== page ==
New Materials, New Tools
Using materials developed before and during World War II, manufacturers created new equipment and appliances for postwar cooks. Plastics, nonstick coatings, and freezer-to-oven glass were among the most successful. Tupperware, Teflon, and CorningWare housewares and new electrical gadgets took their place in many kitchens next to old reliable glass jars and cast iron and aluminum skillets.
Sous vide is a cooking technique developed in France in the 1960s and used by American chefs since the 1980s. Sealed in plastic, food is cooked slowly in water, which preserves its texture, flavors, and nutrients.
From the Lab to the Kitchen
The DuPont Company received a patent for Teflon in 1941, but nonstick pans did not appear in the United States until 1960. The special coating made cooking surfaces easy to clean.
From the Burner to the Freezer
Corning Glass Works formulated a glass ceramic material in the 1950s that withstood extreme temperatures. A single CorningWare dish could be used for cooking, freezing, and serving food.
The Sound of the Shortcut
The automatic electric opener, introduced in 1958, made short work of opening cans.
Cooks while the Cook’s Away
The slow-cooking, electric Crock-Pot with a removable insert allowed cooks to start dinner before leaving home for the day and return to a fully cooked meal.
Rival Crock-Pot with cookbook, around 1975
Gift of Robert and Shirley Hunter
Robert and Shirley Hunter of Pennsylvania used this slow-cooker for making stews, sauerkraut with kielbasa, and halushki, a cabbage-and-noodle hot dish.
Handlebars in the Kitchen
The OXO company created Good Grips kitchen tools that could be easily used by everyone, including people with disabilities. Introduced in 1990, they featured contoured rubber handles modeled after the grips on bicycle handlebars.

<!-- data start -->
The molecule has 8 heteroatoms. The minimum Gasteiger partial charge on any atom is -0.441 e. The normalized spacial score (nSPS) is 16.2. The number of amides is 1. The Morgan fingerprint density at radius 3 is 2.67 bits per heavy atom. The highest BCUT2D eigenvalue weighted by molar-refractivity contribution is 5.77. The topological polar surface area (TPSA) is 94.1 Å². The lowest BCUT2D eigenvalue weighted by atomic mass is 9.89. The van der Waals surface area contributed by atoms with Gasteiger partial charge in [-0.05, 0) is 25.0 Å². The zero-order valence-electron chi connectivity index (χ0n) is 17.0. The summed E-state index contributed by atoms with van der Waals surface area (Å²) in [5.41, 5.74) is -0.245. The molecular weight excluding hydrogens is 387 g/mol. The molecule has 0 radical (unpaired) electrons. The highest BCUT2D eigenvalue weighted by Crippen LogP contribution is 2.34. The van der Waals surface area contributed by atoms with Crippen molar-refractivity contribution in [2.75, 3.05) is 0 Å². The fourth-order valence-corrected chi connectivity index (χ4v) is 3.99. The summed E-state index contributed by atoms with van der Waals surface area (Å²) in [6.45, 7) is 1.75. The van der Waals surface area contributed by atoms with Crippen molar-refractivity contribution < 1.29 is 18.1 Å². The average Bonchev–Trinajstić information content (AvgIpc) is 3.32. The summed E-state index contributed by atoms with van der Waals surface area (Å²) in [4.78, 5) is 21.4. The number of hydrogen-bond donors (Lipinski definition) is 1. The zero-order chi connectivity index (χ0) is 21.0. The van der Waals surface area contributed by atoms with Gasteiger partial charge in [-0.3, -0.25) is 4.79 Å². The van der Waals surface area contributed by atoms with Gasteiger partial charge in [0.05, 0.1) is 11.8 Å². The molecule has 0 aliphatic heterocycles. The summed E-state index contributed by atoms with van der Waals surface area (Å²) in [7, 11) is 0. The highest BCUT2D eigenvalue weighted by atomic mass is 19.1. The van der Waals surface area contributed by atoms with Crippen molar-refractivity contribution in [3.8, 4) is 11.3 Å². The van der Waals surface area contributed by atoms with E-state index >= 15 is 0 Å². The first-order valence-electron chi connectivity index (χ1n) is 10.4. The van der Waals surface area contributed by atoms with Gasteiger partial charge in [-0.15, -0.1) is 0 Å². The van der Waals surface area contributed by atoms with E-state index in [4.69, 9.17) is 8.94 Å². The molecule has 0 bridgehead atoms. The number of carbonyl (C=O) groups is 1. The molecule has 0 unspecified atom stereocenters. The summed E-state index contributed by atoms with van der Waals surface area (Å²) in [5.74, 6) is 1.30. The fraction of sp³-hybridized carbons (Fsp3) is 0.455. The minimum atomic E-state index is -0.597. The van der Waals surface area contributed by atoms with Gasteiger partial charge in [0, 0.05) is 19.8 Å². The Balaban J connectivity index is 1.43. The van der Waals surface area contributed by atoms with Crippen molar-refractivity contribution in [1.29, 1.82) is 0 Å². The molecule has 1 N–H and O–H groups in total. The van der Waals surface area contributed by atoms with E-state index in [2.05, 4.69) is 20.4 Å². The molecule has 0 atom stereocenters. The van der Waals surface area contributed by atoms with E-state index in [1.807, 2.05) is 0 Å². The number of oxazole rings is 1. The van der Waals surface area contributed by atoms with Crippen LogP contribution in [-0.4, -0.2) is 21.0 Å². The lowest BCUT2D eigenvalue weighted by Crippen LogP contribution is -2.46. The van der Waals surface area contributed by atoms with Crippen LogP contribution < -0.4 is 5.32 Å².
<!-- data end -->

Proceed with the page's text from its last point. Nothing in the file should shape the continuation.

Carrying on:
Good Grips tools, around 1995
Gift of Elsa Edwards
These tools were purchased by an avid cook after she started feeling the effects of arthritis.
Multicookers for Multitaskers
In the 2010s, home cooks embraced multicookers that featured programmable microprocessors. Combining the functions of a pressure cooker, slow cooker, steamer, and more, multicookers allowed cooks to prepare meals in a hurry.
It Slices! It Dices!
Samuel J. Popeil invented his Veg-O-Matic slicer in 1963. Sold on late-night television by his son, Ron, the device was immortalized by the sales pitch “It slices! It dices!”
Cutting Edge Improvements
By the 1980s, many ambitious home cooks invested in professional kitchen equipment, especially knives. They soon discovered that maintaining a sharp edge was difficult. Engineer Dan Friel designed an electric knife sharpener that many consumers found helpful.
"It's so good I put my name on it!"
Boxer George Foreman, who reclaimed the world heavyweight title at the age of forty-five, credited his comeback to a healthy lifestyle. His story and charisma helped make the portable, electric grill a runaway success of the 1990s.